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Flash Review, 8-2: Frontal action
English National 'Swan' goes round and round

By Victoria Watts
Copyright 2010 Victoria Watts

LONDON -- The Royal Albert Hall is a grand venue in scale and heritage. Since it hosted Arthur Sullivan's "On Shore And Sea" when it first opened in 1871 it has been home to culture high, low, and, above all, middlebrow. The English National Ballet's performance of Derek Deane's in-the-round production of "Swan Lake" hits this mark squarely. That is not a criticism. I see the merits for the company in presenting an unpretentious evening of dance with high production values and an astute awareness of what its audience might want. The ladies next to me when I saw the show on opening night, June 9, were quite transported. Certainly, there is a market for a ballet production that combines the dazzling spectacle and uncomplicated dynamic force of mass culture with the cachet of old-school elitism. The now-deceased French sociologist Pierre Bourdieu would have a lot to say about this in terms of the intersections of class and 'taste.' And if I were in the mood for a bigger debate about value systems and the role of 'Culture' therein, I'd have a lot to say about it too. Instead, when I found my own mind wandering that way during the performance I diverted myself by imagining the Police's Stuart Copeland on horseback narrating the story of "Swan Lake," as he had the amazingly pompous "Ben Hur: the Spectacle" at London's 02 Arena late last year.

Deane's production has proven to be a hit with audiences and it seemed to me that it did very well as far as old-fashioned theatricality: trap doors, virile villains (the gorgeous Tamas Solymosi), jugglers and acrobats, cute and talented children, eerie smoke, and the unstoppable wondrous force of mass unison. The corps de ballet were fantastic covering the space at an exhilarating pace, and I very much appreciated being close enough to see who still really revelled in the pure joy of dancing and who performed through gritted teeth and rictus grin. These are the advantages of performances in-the-round for the audience, as is the set-up at the Royal Albert Hall. There is very little trade off between intimacy and scale. The performing area accommodated a corps of 60 female swans with room to spare, and yet easily a full quarter of the audience were seated close enough to see the whites of the dancers' eyes. The disadvantages seem very specific to ballet and its evolution as a frontally oriented form of display. Even with the almost constant change of front Vadim Muntagirov and Daria Klimentova endured in their several pas de deux as Prince Siegfried and Odette/Odile respectively -- Deane attempts to adjust the ballet to accomodate his setting -- more often than not I saw the choreography from a disadvantageous angle. At times Deane used the corps to good effect, for example in framing the solo action to direct the audience to a particular understanding of the orientation of the performing space, but when this effort failed or simply was not made, the solo variations lost all spatial legibility in such a large space with no fixed front.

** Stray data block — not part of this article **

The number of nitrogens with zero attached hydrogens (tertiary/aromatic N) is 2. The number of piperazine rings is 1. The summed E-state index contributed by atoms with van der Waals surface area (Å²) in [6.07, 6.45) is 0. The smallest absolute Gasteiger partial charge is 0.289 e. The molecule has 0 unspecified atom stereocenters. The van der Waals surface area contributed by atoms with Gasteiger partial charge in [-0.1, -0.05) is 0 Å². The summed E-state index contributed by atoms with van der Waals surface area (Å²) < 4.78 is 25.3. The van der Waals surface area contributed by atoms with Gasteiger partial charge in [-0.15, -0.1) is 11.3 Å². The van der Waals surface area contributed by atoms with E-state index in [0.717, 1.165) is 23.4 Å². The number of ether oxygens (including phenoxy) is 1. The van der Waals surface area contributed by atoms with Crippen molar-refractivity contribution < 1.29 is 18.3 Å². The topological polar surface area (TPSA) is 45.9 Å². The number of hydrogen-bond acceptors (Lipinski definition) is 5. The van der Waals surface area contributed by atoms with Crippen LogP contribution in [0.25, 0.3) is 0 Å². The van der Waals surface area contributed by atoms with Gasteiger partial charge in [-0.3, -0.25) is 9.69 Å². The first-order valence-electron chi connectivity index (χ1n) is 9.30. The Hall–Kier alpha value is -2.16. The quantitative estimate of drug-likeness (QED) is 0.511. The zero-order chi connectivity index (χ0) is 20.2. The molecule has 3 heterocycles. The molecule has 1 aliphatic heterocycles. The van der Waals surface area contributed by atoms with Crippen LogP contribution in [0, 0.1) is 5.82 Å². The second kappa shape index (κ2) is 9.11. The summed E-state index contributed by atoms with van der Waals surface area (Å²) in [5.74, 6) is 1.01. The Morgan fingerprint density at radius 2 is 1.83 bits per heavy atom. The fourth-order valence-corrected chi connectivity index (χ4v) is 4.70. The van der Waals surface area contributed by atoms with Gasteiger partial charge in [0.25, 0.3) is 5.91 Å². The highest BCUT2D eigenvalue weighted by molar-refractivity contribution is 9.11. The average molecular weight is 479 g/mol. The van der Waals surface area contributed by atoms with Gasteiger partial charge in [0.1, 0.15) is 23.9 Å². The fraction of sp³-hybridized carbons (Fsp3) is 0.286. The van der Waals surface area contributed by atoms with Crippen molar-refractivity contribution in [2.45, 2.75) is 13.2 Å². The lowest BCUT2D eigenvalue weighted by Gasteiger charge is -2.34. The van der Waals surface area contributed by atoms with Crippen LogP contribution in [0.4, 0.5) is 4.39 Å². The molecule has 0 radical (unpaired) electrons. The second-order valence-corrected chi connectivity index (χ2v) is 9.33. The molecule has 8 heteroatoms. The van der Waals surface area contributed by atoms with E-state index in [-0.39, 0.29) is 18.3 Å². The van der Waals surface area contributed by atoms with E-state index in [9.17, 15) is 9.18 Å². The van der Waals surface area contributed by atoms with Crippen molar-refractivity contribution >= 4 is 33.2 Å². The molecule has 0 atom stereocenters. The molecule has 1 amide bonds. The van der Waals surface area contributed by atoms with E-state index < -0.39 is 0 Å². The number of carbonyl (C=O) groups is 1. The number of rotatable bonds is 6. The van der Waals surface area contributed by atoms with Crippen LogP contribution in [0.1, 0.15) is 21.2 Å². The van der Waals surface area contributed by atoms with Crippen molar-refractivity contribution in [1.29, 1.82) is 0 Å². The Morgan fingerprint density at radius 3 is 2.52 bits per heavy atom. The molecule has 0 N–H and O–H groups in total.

Muntagirov is a very young Prince, having only just turned 20. In Act I he skittered on his standing leg and I imagine it was simply a slight case of nerves that caused him to stumble slightly on a sequence of tours travelling upstage. By Act II he had found his center and was a sweetly gallant partner to Klimentova. I like a womanly ballerina, and Klimentova radiates intelligence, strength, maturity and passion in her distinctive interpretations of Odette and Odile. Muntagirov's youth makes his Prince Siegfried's infatuation with Odette and deception by Odile both plausible and touching. His facility in the sequence of lance-like jetés en avant en tournant en manege was remarkable, eliciting loud applause, and confirming him as a dancer to watch develop in strength and maturity over the next few years.


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